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You Can't Immunise Young Women From Having Sex

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The Guardian recently reported that some schools in England have opted out of the human papilloma virus (HPV) cervical cancer vaccination programme for girls on religious grounds. To add insult to injury, most of them are not informing their local GP of this decision, putting another barrier between their female pupils and this potentially life saving vaccination.

Since the introduction of the vaccination programme in late 2008, critics have been wrongly convinced that because HPV is linked to sexual activity, providing a vaccine will promote promiscuity. Rubbish! That's like suggesting cookery classes promote obesity. The vaccine can certainly play an important role in aiding discussion about being sexually responsible, but it can also be given without discussion of HPV transmission at all. When we had our Bacillus Calmette-Guérin BCG vaccinations as teenagers, how many of us were told just how TB is spread?

Some of the schools gave more detail to the media about their reasons behind their decision. One said, "It is not in keeping with the school ethos" though it is apparently in keeping with the ethos to expose girls to pointless and unnecessary health risks. Another school said, "Pupils follow strict Christian principles, marry within their own community and so do not practice sex outside of marriage."

While it may be that the schools hope their pupils won't have sex outside of marriage, evidence would suggest it is often not the case in real life. As children grow up they develop their own set of beliefs and establish their own moral compasses. That may be to follow the religious path laid down for them, but it may not. To refuse to offer a vaccine that would protect girls from a life threatening illness is at best spectacularly thoughtless, at worst wilfully dangerous.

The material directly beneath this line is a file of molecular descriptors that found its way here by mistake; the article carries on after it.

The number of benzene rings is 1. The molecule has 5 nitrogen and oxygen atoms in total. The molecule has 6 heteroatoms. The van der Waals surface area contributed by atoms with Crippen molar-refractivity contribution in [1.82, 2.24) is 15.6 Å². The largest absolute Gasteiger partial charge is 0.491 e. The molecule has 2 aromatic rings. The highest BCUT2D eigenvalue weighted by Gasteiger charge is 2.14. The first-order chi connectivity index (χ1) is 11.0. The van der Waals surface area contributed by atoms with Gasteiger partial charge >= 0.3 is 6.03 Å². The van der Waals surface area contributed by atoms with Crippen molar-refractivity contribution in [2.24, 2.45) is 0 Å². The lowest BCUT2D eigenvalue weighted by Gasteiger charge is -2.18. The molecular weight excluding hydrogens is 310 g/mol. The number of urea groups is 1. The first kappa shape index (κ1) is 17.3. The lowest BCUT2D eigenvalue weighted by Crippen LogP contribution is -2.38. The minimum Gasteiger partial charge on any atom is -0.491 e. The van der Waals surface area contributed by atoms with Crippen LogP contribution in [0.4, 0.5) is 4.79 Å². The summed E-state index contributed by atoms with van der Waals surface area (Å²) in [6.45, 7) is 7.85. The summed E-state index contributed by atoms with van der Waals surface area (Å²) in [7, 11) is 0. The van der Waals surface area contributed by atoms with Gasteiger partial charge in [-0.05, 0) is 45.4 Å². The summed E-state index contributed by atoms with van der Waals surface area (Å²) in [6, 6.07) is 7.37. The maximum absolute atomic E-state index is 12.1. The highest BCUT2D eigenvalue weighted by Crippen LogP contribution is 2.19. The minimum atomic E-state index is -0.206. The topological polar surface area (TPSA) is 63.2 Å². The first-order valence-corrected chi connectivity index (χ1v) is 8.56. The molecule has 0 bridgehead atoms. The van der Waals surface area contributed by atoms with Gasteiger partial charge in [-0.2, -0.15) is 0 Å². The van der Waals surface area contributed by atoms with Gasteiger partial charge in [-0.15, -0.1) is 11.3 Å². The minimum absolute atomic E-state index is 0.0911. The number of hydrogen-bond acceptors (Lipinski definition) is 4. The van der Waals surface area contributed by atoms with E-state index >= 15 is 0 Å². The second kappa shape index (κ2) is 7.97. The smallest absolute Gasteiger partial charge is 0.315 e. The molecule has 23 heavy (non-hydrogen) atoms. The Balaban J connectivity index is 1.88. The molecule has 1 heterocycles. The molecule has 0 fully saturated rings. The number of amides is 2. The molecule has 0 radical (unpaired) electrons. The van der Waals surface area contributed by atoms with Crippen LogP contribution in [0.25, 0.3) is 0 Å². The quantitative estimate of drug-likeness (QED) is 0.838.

It does not recognise that HPV can be passed on through non penetrative sexual acts such as intimate touching and petting. Neither does this position allow for a young person's independent growth or development. Very importantly it fails to recognise the more sinister circumstances of HPV transmission such as rape or sexual assault. And let's not forget that it is possible to have sex with just one person, but to still be infected if that one person has the HPV virus - their husband for example.

It cannot be that the deeply held and adhered to religious principles of these schools are so fragile that a simple vaccine could jeopardise them. My experience is that most people of faith are not so blinkered. They want to protect their children physically, through vaccination, and emotionally by bringing them up within their own faith or moral framework. The two are not incompatible.

There is a high likelihood that as girls becomes women some of them will, at some point in their future, be exposed to the HPV virus that puts them at risk of cervical cancer. Is it morally right that they are denied an evidenced based vaccination against a life threatening disease simply because when they were girls, the adults with authority over them didn't feel comfortable with it?

Maybe the expressed conviction that the vaccine is not needed by these young people is actually a fear that offering them it may suggest an alternative perspective on their sexual identity and the relationships they may have in the future. Suddenly it is less about religion or ethos and more about a desire to control women's sexual behaviour.

Whatever the reason, denying girls this vaccination is wrong. Intellectually wrong. Emotionally wrong. Morally wrong.